The Umbrella Academy – Season 2: Jeff Campbell – VFx Supervisor of Spin VFx Studio

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The Umbrella Academy – Season 2: Jeff Campbell – VFx Supervisor of Spin VFx Studio

Jeff Campbell worked on many shows & movies including AFTER EARTH, GAME OF THRONES, JOHN WICK, FEAR THE WALKING DEAD and THE SHANNARA CHRONICLES.

First of all, He was honored to be a member of the team again and even more so that this season they worked at an increased capacity. This expanded VFX role entailed Art department support, onset supervision support, and being the sole scanning vendor for the show. Coming from a great season 1 with and an Emmy nomination, He was even more motivated to rock the VFX.

Since they were awarded the big 2-minute opener in Ep01, they worked closely with Director, Sylvain White and Cinematographer, Neville Kidd on the development of the sequence. They also collaborated with director, Ellen Kuras for the B/K shots and the boardroom massacre. All Directors were terrific and very supportive.

Everett and He have worked on many successful projects in the past. His involvement with their team is extremely collaborative and respectful. Everett is a pleasure to work as he is very engaging and hands-on and has a unique way of using humor to ease stressful situations. They all have a lot of respect for him.

Their expectations were high of course. The clients wanted mind-blowing epic superhero cinema work that honored the story and fans of THE UMBRELLA ACADEMY. So, they obviously wanted the VFX to look photoreal and the visuals compelling. Considering the steaks were high this season, as they were dealing with a lot of full CG characters with heavy FX in CG environments, it meant extensive planning and support was imperative.

He usually get a bid package from production with reference material, quick times, and a shot breakdown. After reviewing the material they would have a call with Everett to discuss the shots. His amazing senior producer, Carrie Richardson (whom He has enjoyed working with for years), sends him the breakdown in their own internal format. He then add numbers and notes after consulting with the team throughout the bidding process.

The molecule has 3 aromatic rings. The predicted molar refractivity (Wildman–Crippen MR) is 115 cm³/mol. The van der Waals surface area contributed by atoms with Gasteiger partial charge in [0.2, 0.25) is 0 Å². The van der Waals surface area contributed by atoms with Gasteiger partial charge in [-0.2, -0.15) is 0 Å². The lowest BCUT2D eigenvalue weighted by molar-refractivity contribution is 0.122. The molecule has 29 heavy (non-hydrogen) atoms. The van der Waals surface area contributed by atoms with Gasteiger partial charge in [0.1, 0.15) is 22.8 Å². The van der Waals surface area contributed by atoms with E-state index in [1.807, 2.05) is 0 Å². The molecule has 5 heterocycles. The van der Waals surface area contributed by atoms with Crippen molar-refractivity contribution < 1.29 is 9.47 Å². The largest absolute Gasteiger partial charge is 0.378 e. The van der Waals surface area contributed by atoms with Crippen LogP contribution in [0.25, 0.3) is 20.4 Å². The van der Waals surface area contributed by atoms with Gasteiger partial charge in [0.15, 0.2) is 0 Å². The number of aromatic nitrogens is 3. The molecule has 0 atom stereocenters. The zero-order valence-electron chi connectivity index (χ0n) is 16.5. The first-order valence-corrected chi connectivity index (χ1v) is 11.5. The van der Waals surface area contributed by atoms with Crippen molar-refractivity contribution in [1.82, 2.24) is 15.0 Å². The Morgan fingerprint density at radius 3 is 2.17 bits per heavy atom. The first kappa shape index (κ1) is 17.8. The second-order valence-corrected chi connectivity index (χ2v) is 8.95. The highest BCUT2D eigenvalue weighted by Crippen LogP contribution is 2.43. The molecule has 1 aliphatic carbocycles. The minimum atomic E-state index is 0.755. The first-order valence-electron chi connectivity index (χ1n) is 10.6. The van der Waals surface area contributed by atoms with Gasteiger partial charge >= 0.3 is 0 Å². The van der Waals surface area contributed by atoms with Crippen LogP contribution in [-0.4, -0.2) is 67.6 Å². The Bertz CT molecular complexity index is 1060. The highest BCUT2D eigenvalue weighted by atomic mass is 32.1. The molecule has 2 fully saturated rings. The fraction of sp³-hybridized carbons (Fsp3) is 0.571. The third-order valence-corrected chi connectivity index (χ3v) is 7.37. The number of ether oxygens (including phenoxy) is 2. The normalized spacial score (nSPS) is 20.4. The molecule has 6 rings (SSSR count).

Their main challenging sequence was Battle Dallas (ep01 opening sequence), the BK sequence shots (when Ben takes over Klaus’ body), and the final agent battle in Ep10.
The Boardroom massacre in Ep07 was also theirs in which we did a lot of previs and techvis to figure out how to pull it off (another oner).

These would have been the days that He would cover for Everett if he was away. On those days, He’d have a prior briefing to get updates on any shot details that He may not be aware of. He was pretty familiar with everyone on set from season 1 so working with a crew of seasoned professionals makes his day so much better. From there on its just coffee and donuts, ha, ha, just kidding.

Upon being awarded the entire ‘Battle Dallas’ sequence they started building assets well before the shoot date. They planned on pushing the sequence along to alleviate their bandwidth to take on more creative shots.

Once they had an approval of the prevised scene they then determined where their boundaries were. Based on these boundaries, production built, on top of cargo containers, a 360-degree bluescreen that stood about 15 feet tall and dressed the ground to look like a battle zone. They rendered a birds-eye view of the previs for an onset set guide so they could better determine where and when their action would happen.

They were provided a rough cut to start but they had to smooth out the transitions between all the setups. Next, they would do a temp with rough animation with the CG buildings blocked in. They cut the shot up into 7 manageable chunks and pushed them into the pipeline. This temp went very well, He think there were only a couple timing changes.